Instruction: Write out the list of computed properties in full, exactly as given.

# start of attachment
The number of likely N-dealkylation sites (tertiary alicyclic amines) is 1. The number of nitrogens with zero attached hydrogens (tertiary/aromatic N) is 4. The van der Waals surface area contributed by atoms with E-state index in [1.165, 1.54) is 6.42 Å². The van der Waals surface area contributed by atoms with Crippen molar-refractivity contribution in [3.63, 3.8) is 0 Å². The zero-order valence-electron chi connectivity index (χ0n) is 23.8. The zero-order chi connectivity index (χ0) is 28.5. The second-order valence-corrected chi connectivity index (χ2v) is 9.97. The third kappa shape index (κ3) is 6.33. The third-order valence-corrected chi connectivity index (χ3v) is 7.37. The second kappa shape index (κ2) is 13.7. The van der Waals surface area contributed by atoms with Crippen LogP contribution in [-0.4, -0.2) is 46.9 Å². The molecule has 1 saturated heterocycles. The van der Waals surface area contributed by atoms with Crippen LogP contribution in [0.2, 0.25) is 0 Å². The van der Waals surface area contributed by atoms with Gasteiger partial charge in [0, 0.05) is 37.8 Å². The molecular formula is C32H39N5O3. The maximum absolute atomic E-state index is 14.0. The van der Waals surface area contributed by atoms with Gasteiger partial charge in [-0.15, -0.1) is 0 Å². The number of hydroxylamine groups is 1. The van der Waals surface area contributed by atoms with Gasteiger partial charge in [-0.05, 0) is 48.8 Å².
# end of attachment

The number of likely N-dealkylation sites (tertiary alicyclic amines) is 1. The number of nitrogens with zero attached hydrogens (tertiary/aromatic N) is 4. The van der Waals surface area contributed by atoms with E-state index in [1.165, 1.54) is 6.42 Å². The van der Waals surface area contributed by atoms with Crippen molar-refractivity contribution in [3.63, 3.8) is 0 Å². The zero-order valence-electron chi connectivity index (χ0n) is 23.8. The zero-order chi connectivity index (χ0) is 28.5. The second-order valence-corrected chi connectivity index (χ2v) is 9.97. The third kappa shape index (κ3) is 6.33. The third-order valence-corrected chi connectivity index (χ3v) is 7.37. The second kappa shape index (κ2) is 13.7. The van der Waals surface area contributed by atoms with Crippen LogP contribution in [-0.4, -0.2) is 46.9 Å². The molecule has 1 saturated heterocycles. The van der Waals surface area contributed by atoms with Crippen LogP contribution in [0.2, 0.25) is 0 Å². The van der Waals surface area contributed by atoms with Gasteiger partial charge in [0, 0.05) is 37.8 Å². The molecular formula is C32H39N5O3. The maximum absolute atomic E-state index is 14.0. The van der Waals surface area contributed by atoms with Gasteiger partial charge in [-0.15, -0.1) is 0 Å². The number of hydroxylamine groups is 1. The van der Waals surface area contributed by atoms with Gasteiger partial charge in [-0.05, 0) is 48.8 Å².